An inductive thematic analysis  was conducted, to explore Practice staffs’ perceptions of HOME BP. Our Person-Based Approach involved paying particular attention to any barriers to behavioural changes (e.g. prescribing, providing support) or potential implementation of the HOME BP procedures. The data enabled modifications to be made to improve HOME BP to address concerns aiming to make the intervention more persuasive, acceptable and feasible to implement. This was an iterative process moving between data collection, analysis, modifications to the intervention and then further data collection. Occasionally we waited to collect feedback in multiple focus groups before making a change to the intervention, in other cases it was clear to see after a single focus group that a change was needed. Sometimes we found it useful to discuss a possible modification to the intervention with practitioners in the focus groups before implementing it in HOME BP, to help assess whether it might be acceptable. Saturation was deemed achieved as staff did not raise important new concerns or challenges to the acceptability or feasibility of the intervention in later focus groups.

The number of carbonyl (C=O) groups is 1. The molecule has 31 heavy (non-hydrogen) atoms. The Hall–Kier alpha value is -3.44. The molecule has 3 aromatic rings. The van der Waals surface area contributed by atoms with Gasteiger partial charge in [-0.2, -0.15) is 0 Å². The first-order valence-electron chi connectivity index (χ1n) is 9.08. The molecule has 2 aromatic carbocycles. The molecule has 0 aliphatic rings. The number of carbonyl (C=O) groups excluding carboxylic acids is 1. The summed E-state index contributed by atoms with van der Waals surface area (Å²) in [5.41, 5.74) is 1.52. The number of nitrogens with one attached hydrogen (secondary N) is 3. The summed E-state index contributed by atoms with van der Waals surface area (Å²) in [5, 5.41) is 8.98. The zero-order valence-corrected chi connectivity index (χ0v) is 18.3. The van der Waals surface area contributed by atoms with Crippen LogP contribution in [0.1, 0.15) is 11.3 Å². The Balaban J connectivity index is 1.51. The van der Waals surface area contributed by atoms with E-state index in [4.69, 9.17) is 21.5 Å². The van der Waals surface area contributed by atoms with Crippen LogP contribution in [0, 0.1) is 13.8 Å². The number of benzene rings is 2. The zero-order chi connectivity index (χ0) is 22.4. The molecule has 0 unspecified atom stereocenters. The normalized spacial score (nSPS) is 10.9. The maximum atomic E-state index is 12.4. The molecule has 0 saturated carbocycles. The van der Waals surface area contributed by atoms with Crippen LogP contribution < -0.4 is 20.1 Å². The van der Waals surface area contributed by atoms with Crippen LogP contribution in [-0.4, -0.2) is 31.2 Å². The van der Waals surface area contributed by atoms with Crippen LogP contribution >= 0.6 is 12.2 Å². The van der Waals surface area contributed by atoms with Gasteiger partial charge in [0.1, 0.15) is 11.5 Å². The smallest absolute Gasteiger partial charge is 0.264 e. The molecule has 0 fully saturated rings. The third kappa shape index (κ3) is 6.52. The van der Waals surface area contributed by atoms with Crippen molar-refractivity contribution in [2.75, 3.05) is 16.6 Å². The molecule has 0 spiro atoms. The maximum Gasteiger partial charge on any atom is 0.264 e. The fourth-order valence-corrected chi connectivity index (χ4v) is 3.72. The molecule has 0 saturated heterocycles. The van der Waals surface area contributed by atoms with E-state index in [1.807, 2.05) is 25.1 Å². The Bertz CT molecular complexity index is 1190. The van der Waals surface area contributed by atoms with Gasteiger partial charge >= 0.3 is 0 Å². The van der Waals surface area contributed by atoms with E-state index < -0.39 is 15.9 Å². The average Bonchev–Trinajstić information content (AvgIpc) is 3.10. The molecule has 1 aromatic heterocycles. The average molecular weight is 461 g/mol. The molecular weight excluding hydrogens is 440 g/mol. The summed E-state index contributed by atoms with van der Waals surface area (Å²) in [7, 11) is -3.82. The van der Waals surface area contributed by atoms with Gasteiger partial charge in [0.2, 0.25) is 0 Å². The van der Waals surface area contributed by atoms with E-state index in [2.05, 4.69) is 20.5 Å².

The analysis was initially carried out by KB, an experienced qualitative researcher. First the researcher listened to, read and re-read the focus group transcripts. All data relating to the research question (‘how do practice staff perceive the HOME BP intervention?’) was coded. Whilst this meant that the vast majority of the data was coded, data which was not relevant to the research question (e.g. discussion of study procedures such as participant information sheets or speculation about study uptake) was not coded. A coding manual was created based on initial coding. Constant comparison was used and the coding manual was continually refined and updated to ensure that codes were used consistently and accurately reflected the data . Codes which identified similar aspects of the data were clustered together into themes. An audit trail and memos were maintained throughout the analysis. The final codes, themes and modifications to HOME BP were agreed between KB, KM and LY. Deviant cases, which diverged from the dominant trends, were identified to help consider the limits of the analysis and to ensure that no data were overlooked.